IT IS hard to keep up. First, Hurricane Harvey deluged Houston, then Irma left a trail of destruction through the Caribbean and Florida, followed by Maria. All the while, wildfires have been raging in California and elsewhere.
Things got even more extraordinary when Ophelia turned into a major hurricane further east in the Atlantic than any other storm on record has. As it hit Ireland, it blew smoke from wildfires in Portugal over the UK, turning the skies apocalyptic red.
And while these events dominated Western media, there is plenty going on elsewhere. In August, unprecedented flooding in India and Bangladesh affected 40 million people.
“The impacts of climate change are no longer subtle,” says Michael Mann of Penn State University. “The last month and a half has been an exclamation point.”
These disasters are causing much suffering and misery. They are also hurting countries’ economies, which has an indirect effect on everyone, even those outside the disaster paths.
Almost every nation agrees that we can’t afford not to limit further warming. That’s why they signed up to the Paris climate agreement. But just how bad will the effect on the global economy be, and how much should countries spend now to limit the economic fallout? Some recent studies suggest we are wildly underestimating the long-term damage– perhaps by a factor of 100.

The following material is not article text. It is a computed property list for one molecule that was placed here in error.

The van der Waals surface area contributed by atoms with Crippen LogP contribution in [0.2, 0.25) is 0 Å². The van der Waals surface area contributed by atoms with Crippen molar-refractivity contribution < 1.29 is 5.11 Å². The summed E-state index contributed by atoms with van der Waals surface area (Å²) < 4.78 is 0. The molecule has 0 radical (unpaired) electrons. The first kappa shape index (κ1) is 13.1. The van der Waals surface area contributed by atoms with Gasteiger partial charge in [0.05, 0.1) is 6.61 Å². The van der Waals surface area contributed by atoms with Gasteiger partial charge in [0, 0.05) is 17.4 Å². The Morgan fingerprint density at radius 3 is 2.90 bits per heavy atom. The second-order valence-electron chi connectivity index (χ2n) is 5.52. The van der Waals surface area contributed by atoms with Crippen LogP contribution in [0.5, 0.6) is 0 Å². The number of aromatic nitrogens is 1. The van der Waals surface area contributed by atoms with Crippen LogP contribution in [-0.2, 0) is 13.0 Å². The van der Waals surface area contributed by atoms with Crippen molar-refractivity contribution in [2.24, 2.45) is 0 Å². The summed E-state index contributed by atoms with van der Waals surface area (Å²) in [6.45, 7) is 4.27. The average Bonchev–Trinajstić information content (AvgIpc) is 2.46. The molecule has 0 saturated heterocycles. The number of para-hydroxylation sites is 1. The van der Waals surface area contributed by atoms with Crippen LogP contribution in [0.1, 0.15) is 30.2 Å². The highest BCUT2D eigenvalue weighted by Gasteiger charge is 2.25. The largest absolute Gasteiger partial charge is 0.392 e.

“It is estimated that hurricanes Harvey, Irma and Maria could cost the US over $400 billion”
The headline figures are bad enough. It is estimated that hurricanes Harvey, Irma and Maria could cost the US alone over $400 billion.
Public safety officials were partly prepared when the biggest landslide ever recorded in Switzerland roared through a mountain village in late August, killing eight people. For years, geologists had been monitoring the impacts of global warming in the surrounding mountains, and, in late July, they issued a warning that a big chunk of the towering Piz Cengalo could break away and threaten the town of Bondo.
But nobody was ready for the size and scope of the slide, which started near the top of the 11,000-foot peak and traveled more than a mile and 8,000 vertical feet to the valley floor, killing eight climbers, destroying a major highway, and surrounding the town with piles of sludge and rubble more than 30 feet deep in places.
Scientists, who are still investigating the slide, say it began because an unusual amount of water loosened and lubricated the rocky debris, enabling it to move faster and farther than expected. And since there was no exceptional rainfall, they suspect that global warming simply melted veins of ice and soil that have been frozen in the mountain since the last ice age, 10,000 years ago.
The Swiss town in question was evacuated safely, thanks to the extensive monitoring, but global warming is expected to increase the size and frequency of such slides in mountains around the world, including many places that aren’t even aware of the danger and lack the resources for monitoring and early warning systems.
Mountain scientists hope that will change in the future, as the Intergovernmental Panel on Climate Change starts to focus specifically on climate risks in mountain communities with a report to come in 2019, then included in the IPCC’s next global assessment report, due in 2022.